Today, anti-doping labs use the combined technique of Gas Chromatography GLOSSARY Chromatographya technique for the separation of a mixture by passing it in solution or suspension through a medium in which the components move at different rates. –Mass Spectrometry (GC-MS) in combination with Gas Chromatography Combustion Isotope Ratio Mass Spectrometry (CG/C/IRMS). This is an analytical method that combines the features of gas-phase chromatography and mass spectrometry to identify different substances within a test sample, effectively detecting differences in the ratio of carbon isotopes in different compounds. This technology can distinguish between testosterone produced naturally by the body (endogenous) and that which is a result of synthetic compounds (exogenous).
Continuing advancements in the detection of steroids (and stimulants) are currently being developed. In the U.S, a research team is working on a detection system that is being touted as a 1000-fold improvement on the commonly used mass spectronomy technique. The new technique, named Paired Ion Electrospray Ionisation (PIESI) makes traces of steroids or amphetamines more visible to current detection equipment by introducing a chemical agent which effectively binds itself to the traces, right down to the parts per trillion.
To develop reliable tests, researchers have to know what they are looking for. This is difficult because the development of new 'designer' steroids is an on-going process. The World Anti-Doping Agency is aware of the problem. In 2003 they were able to develop a test for one of these designer steroids—tetrahydrogestrinone (THG)—when a syringe full of the drug was given to them.
Human growth hormone
Human growth hormone (HGH; also called somatotrophin or somatotrophic hormone) is a naturally-occurring hormone produced in the human body. It promotes physical development—particularly the growth of bone—during adolescence. It stimulates the synthesis of collagen, which is necessary for strengthening cartilage, bones, tendons and ligaments, and also stimulates the liver to produce growth factors.
In adults, HGH increases the number of red blood cells, boosts heart function and makes more energy available by stimulating the breakdown of fat. Other effects attributed to HGH include increase in muscle mass and strength as well as tissue-repairing (recovery). However as HGH is often used in conjunction with other PEDs its direct role in these benefits is unproven. Still, it is quite easy to see why athletes believe it will enhance their performance.
Because HGH is a protein hormone, it is possible to manufacture large amounts of HGH using recombinant DNA technology. Like anabolic steroids, HGH has a legitimate role in medicine—specifically for people with Growth Hormone Deficiency (GHD) or muscle weakness due to HIV—but it is also misused by athletes.
Examples of use
English Rugby player Terry Newton was suspended in 2010 after testing positive for human growth hormone, while Bulgarian sprinter Inna Eftimova was banned from competition in 2012 after a returning a positive HGH test.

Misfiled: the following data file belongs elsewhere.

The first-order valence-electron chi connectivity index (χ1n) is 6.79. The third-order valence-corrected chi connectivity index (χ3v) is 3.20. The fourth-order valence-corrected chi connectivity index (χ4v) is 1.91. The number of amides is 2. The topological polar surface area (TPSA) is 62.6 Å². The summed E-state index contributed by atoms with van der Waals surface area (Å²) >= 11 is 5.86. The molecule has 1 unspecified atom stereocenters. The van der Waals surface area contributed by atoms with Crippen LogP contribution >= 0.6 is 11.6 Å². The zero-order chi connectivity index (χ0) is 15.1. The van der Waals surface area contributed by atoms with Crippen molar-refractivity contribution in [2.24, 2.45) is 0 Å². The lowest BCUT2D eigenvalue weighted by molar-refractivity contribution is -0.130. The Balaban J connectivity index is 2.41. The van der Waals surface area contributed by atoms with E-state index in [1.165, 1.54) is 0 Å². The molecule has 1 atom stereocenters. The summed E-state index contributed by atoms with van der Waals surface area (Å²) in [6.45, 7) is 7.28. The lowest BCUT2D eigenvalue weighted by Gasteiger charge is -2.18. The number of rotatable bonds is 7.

In the United States, Major League Baseball continues to negotiate its way through the findings of the BALCO scandal, a PED ring involving HGH and other doping drugs which implicated numerous professional pro-baseball players such as Barry Bonds and Jason Giambi.
If you believe all the hype—emanating mainly from drug manufacturers—HGH is a wonder drug that will remove wrinkles, reverse the ageing process, restore vitality and improve sleep. Nevertheless, there are some health risks.
For example, too much HGH before or during puberty can lead to gigantism, which is excessive growth in height and other physical attributes. After puberty, inflated levels of HGH can cause acromegaly, a disease characterised by excessive growth of the head, feet and hands. The lips, nose, tongue, jaw and forehead increase in size and the fingers and toes widen and become spade-like. The organs and digestive system may also increase in size, which may eventually cause heart failure. Acromegaly sufferers often die before the age of 40. Excessive use of HGH in adults may also lead to diabetes; muscle, joint and bone pain; osteoarthritis; cardiac limitations; hypertension; and abnormal heightened symptoms of cardiovascular disease.
A test for HGH involves two distinct but complimentary approaches: the ‘isoforms approach’ and the ‘markers approach’. A full description of the testing method is available on the WADA website. This dual-approach test has been confirmed as robust and scientifically reliable by the Court of Arbitration for Sport.
Blood doping is the use of various methods and substances to increase a person’s red blood cell mass. Higher levels of red blood cells in the blood result in more oxygen being transported to the muscles, resulting in increased stamina and performance. There are three main types of blood doping:
- erythropoietin (EPO)
- synthetic oxygen carriers
- blood transfusions.
All methods of blood doping are prohibited by the WADA.
Erythropoietin—more commonly known as EPO—has long been the drug of choice for endurance athletes. Although used in a wide variety of sports, it is most commonly associated with cycling—particularly with the disgraced former champion of the Tour de France—Lance Armstrong.